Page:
Harper stops Ridley terminal sale
In one of his first acts as prime minister, Stephen Harper has halted the federal government sale of the Ridley coal terminal in Prince Rupert to an Ontario mining company.
Harper made the announcement at a Conservative caucus meeting in Ottawa on Tuesday.
"I want you to know that last night I signed the order terminating the planned sale of the Ridley terminal.
B.C. coal companies had been worried they would lose access to the government-owned terminal if the sale to Fortune Minerals of London, Ont. went ahead.
The terminal on B.C.'s North Coast has been losing money for years. And the former Liberal government has put it up for sale.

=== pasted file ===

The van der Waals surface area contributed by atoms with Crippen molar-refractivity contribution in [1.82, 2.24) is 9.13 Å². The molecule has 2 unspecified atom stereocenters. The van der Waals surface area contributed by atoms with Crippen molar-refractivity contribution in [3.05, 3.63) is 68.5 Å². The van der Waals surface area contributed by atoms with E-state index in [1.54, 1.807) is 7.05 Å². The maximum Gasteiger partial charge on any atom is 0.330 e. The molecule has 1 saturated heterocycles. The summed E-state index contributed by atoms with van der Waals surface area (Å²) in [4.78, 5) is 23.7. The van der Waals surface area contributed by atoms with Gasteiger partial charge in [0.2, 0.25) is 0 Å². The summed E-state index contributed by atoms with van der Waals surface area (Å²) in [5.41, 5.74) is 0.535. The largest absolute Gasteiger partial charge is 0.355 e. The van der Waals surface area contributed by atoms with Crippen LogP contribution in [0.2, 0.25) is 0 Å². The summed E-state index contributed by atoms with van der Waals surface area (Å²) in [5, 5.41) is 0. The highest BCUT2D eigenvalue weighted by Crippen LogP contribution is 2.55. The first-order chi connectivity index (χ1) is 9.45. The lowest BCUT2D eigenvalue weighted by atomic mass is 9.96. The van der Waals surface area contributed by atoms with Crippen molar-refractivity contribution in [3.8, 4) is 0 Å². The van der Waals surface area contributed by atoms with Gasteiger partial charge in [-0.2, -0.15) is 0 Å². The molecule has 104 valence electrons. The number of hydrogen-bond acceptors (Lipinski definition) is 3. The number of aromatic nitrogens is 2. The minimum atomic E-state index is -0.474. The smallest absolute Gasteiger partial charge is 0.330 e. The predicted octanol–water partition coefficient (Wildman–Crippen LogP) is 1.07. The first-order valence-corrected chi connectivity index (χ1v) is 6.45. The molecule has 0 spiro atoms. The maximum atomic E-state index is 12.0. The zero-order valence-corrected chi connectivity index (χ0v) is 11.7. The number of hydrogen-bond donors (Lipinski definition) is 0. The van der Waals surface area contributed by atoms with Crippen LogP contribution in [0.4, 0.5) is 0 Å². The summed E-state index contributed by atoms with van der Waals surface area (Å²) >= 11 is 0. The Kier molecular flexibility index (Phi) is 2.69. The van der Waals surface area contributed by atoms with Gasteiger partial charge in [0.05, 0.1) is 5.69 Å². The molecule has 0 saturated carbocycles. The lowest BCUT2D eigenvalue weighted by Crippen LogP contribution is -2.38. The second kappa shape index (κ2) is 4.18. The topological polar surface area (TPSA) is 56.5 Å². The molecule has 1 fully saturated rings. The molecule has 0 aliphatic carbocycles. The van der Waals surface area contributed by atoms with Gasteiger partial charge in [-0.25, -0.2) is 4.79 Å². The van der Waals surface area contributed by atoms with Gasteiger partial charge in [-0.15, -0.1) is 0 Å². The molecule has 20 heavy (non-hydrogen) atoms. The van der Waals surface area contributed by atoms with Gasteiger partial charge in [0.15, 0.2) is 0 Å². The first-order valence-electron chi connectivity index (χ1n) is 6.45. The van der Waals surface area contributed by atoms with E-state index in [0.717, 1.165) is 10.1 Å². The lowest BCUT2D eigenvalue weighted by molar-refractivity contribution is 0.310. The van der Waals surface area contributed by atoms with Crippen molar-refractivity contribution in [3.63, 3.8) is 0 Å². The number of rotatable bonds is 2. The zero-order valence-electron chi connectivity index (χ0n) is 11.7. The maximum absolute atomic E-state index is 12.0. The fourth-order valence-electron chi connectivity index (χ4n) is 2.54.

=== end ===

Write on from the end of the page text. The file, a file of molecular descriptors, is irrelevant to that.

During the recent election campaign, Harper accused the Liberals of being prepared to sell the Prince Rupert terminal at a "fire sale" price.
B.C. Transportation Minister Kevin Falcon says he's pleased that Harper has cancelled the sale.
"We're very concerned about the issue of fair and open access to the port facility, and we were working with the federal government to ensure at minimum that they had language that would protect all the B.C. interests."
It's not clear what the federal government's next move will be. But Falcon says whoever owns the Ridley terminal must provide equal access to B.C. shippers.
The terminal was built in the 1980s at a cost of $250 million to ship coal from the new coal mines at Tumbler Ridge in northeastern B.C.
When the mines closed, the terminal's future appeared uncertain. The federal Liberals said they wanted to sell the operation as it was costing them $500,000 a month in subsidies.
But business has been picking up, because of China's increased demand for coal. And Ridley's management predicts shipments will increase dramatically in the next few years.